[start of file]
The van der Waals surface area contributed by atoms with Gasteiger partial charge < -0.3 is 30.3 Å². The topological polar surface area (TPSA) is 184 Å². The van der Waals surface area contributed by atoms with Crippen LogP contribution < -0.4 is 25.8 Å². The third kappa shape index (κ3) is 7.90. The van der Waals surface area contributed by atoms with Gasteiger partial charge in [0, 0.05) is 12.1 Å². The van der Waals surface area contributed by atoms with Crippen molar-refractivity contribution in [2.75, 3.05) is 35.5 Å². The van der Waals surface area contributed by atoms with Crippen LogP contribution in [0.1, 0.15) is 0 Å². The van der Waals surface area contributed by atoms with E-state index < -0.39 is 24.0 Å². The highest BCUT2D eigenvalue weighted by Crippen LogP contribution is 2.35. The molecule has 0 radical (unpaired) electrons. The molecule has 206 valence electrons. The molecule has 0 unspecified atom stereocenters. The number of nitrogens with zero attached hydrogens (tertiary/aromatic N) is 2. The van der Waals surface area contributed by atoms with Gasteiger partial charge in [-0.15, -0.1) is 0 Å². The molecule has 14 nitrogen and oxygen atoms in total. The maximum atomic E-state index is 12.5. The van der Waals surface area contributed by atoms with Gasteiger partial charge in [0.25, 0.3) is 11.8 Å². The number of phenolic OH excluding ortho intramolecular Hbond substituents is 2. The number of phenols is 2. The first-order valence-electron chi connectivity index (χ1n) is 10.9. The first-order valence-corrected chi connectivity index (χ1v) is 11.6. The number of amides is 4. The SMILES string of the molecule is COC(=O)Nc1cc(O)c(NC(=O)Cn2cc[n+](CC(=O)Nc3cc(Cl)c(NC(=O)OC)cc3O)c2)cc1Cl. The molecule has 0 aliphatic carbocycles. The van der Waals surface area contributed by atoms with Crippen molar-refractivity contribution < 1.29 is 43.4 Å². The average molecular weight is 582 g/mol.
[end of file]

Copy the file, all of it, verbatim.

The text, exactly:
The van der Waals surface area contributed by atoms with Gasteiger partial charge < -0.3 is 30.3 Å². The topological polar surface area (TPSA) is 184 Å². The van der Waals surface area contributed by atoms with Crippen LogP contribution < -0.4 is 25.8 Å². The third kappa shape index (κ3) is 7.90. The van der Waals surface area contributed by atoms with Gasteiger partial charge in [0, 0.05) is 12.1 Å². The van der Waals surface area contributed by atoms with Crippen molar-refractivity contribution in [2.75, 3.05) is 35.5 Å². The van der Waals surface area contributed by atoms with Crippen LogP contribution in [0.1, 0.15) is 0 Å². The van der Waals surface area contributed by atoms with E-state index < -0.39 is 24.0 Å². The highest BCUT2D eigenvalue weighted by Crippen LogP contribution is 2.35. The molecule has 0 radical (unpaired) electrons. The molecule has 206 valence electrons. The molecule has 0 unspecified atom stereocenters. The number of nitrogens with zero attached hydrogens (tertiary/aromatic N) is 2. The van der Waals surface area contributed by atoms with Gasteiger partial charge in [-0.15, -0.1) is 0 Å². The molecule has 14 nitrogen and oxygen atoms in total. The maximum atomic E-state index is 12.5. The van der Waals surface area contributed by atoms with Gasteiger partial charge in [0.25, 0.3) is 11.8 Å². The number of phenolic OH excluding ortho intramolecular Hbond substituents is 2. The number of phenols is 2. The first-order valence-electron chi connectivity index (χ1n) is 10.9. The first-order valence-corrected chi connectivity index (χ1v) is 11.6. The number of amides is 4. The SMILES string of the molecule is COC(=O)Nc1cc(O)c(NC(=O)Cn2cc[n+](CC(=O)Nc3cc(Cl)c(NC(=O)OC)cc3O)c2)cc1Cl. The molecule has 0 aliphatic carbocycles. The van der Waals surface area contributed by atoms with Crippen molar-refractivity contribution < 1.29 is 43.4 Å². The average molecular weight is 582 g/mol.